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Early Modern Classroom

  • Meghan Callahan
    Syracuse University London

    In February 2020, when COVID-19 began to spread through Italy, Syracuse University Florence was one of the first study-abroad programs in the city to send students home. On 13 March, the Syracuse London program, where I work as the Assistant Director for Teaching and Learning, ended face-to-face classes, as did Syracuse home campus.1 In two weeks we started teaching entirely online. Ending face-to-face instruction is difficult for everyone involved. For study abroad programs, the problems are compounded by the fact these use...

  • Amanda Madden
    Georgia Institute of Technology

    In his treatise on health, Renaissance physician Castore Durante recommends pleasant discussion, entertaining lessons, and regular discourse as not only healthful but also prophylactic. An especially pithy passage tells us that

    Since virtue and strength increase with food, wine and pleasant odors, with peace and happiness, and by leaving behind things that depress, and by conversing with friends, it is therefore worthwhile to listen to agreeable stories, fables and pleasant discussions, with music and songs, and with entertaining lessons....

  • Thomas Franke
    University of California Santa Barbara

    Journalists, doctors, and public intellectuals in the United States have turned to history in search of precedents for the novel coronavirus since the implementation of social distancing and stay-at-home measures began. For writers interested in medieval and early modern Europe, this search for historical precedent has often focused on the bubonic plague. Typically, articles trying to put these two pandemics in dialogue with one another have focused on broad ways in which the history of the plague might inform our understanding of the novel coronavirus pandemic....

  • Robin Hermann
    University of Louisiana at Lafayette

    Professors in the humanities agree on very little, but our collective weariness of the regular calls by Washington Post 1 and Inside Higher Ed 2 op-ed writers, to say nothing of state governments,3 to “justify” our existence and funding by making our disciplines and fields of study “relevant” must be virtually universal. Sometimes after reading the latest version of “make the humanities...

  • Alex Mizumoto-Gitter
    Hawaii Tokai International College

    In spring 2020, we watched as our students grappled with the COVID-19 pandemic as well as with increased xenophobia, both of which thrust issues of race, gender, and socioeconomic disparity into the forefront.1 At the same time, the unique liminal space of the virtual classroom underscored ways in which different loci of power impact individuals in drastically different ways. Since we cannot teach the history of the early modern world (or any history at all) without decentering our students’ preexisting assumptions, we might...

  • David Alonso García
    Complutense University of Madrid

    The state of quarantine caused by the novel coronavirus has necessitated the adaptation of education to an eminently technological world.1 The pandemic is expected to accelerate the ongoing social, technological, economic, and governance transformation that is heralded for the university of the future.2 However, these changes are not a direct consequence of the pandemic. Even before the lockdown, online teaching was on the rise, as demonstrated by the increasing number of...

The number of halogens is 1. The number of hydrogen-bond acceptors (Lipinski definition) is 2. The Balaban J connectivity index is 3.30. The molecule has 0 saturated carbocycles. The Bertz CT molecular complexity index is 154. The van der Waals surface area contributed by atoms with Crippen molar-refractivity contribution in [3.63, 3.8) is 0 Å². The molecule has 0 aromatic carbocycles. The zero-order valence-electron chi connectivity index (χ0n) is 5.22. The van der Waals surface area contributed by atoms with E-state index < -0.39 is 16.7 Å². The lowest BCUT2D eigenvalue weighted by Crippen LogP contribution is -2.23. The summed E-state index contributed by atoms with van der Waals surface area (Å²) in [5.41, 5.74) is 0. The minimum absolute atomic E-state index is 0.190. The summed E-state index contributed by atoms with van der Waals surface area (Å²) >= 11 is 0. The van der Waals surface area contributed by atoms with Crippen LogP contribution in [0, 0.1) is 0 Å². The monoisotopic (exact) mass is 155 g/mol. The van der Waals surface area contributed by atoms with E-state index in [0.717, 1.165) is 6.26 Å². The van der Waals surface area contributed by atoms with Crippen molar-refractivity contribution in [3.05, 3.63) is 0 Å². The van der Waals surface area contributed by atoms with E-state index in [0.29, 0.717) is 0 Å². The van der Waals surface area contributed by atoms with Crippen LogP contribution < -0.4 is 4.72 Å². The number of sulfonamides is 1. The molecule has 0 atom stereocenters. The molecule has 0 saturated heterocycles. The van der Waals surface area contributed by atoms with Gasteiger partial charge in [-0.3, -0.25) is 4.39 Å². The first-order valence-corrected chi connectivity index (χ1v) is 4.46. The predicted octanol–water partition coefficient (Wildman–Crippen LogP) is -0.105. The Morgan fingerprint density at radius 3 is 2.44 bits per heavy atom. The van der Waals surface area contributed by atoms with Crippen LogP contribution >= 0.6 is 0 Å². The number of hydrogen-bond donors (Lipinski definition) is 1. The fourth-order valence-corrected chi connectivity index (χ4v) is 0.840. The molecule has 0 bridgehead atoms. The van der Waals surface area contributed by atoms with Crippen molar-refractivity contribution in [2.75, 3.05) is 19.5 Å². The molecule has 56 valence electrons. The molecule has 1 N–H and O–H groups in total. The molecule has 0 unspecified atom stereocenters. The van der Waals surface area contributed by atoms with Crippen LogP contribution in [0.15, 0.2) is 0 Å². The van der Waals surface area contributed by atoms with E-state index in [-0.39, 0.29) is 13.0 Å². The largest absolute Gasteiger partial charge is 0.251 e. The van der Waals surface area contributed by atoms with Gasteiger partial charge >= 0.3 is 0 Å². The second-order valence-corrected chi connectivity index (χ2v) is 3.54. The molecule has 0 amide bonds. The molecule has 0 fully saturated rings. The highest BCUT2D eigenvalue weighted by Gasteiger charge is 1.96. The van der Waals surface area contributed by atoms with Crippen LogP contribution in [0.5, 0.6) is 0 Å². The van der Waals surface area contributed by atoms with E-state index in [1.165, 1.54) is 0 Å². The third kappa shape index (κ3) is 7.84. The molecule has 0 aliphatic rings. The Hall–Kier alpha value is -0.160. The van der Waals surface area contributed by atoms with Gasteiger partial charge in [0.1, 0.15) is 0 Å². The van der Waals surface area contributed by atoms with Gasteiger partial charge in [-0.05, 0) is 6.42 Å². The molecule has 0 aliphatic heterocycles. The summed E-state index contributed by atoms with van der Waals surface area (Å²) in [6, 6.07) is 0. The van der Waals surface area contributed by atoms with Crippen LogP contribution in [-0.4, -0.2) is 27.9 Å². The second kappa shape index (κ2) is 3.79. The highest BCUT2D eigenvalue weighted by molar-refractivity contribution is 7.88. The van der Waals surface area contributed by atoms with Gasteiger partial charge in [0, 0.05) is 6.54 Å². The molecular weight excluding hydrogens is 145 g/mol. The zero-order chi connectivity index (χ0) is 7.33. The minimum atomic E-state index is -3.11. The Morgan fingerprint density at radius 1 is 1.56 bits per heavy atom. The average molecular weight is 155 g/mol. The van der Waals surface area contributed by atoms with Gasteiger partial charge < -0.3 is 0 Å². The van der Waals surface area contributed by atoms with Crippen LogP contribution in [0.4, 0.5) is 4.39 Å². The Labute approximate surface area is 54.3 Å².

• Lindsay Adams
    Saint Louis University

    The plethora of Shakespeare performances currently being made available online are an incredible resource to anyone who teaches early modern drama as they offer a unique opportunity to have discussions with students about the different levels of audience participation in Shakespeare’s time and our own. Due to the global pandemic and the closing of theatres, the Globe Theatre has made some of their productions available on YouTube, creating a schedule where a...

  • Dr. Gül Kurtuluş
    Bilkent University

    When I started teaching in the spring of 2020 I, like so many other instructors, had no idea that by the end of the sixth week of the semester we would be in lockdown and unable to meet our students face-to-face. I teach a Shakespeare course in the English Language and Literature Department at Bilkent University in Turkey that focuses on the playwright’s tragedies, comedies, and histories. Soon after receiving an email informing me we were moving to online instruction for the duration of the semester, I installed the Zoom video...

  • David V. Urban
    Calvin University

    As was the case for countless colleagues throughout the world, my pedagogical life was turned upside down by March 2020 directives to cancel in-person classes and conduct classes online for the remainder of the semester. As a self-confessed technological dinosaur, I was particularly horrified, but I found the ensuing experience to contain a number of unexpected bright spots, particularly with regard to teaching Shakespeare’s The Tempest and Milton’s Paradise Lost, both of which I taught in their entirety after my university’s transition to online classes.

  • Thomas Ward
    United States Naval Academy

    One of the earliest surviving images of a print shop, from Mathias Huss’s 1499 Danse macabre, depicts a compositor, two pressmen, and a bookseller attempting to carry on their trade while Death, embodied as a surprisingly lithe cadaver, dances around, pulling the stationers from their worldly endeavors.1 Ghoulish as it may seem, this image ended up serving as a fitting emblem for how my United States Naval Academy honors English seminar, “Early Modern Media in the Digital Age,” adapted to life (and death) in the era...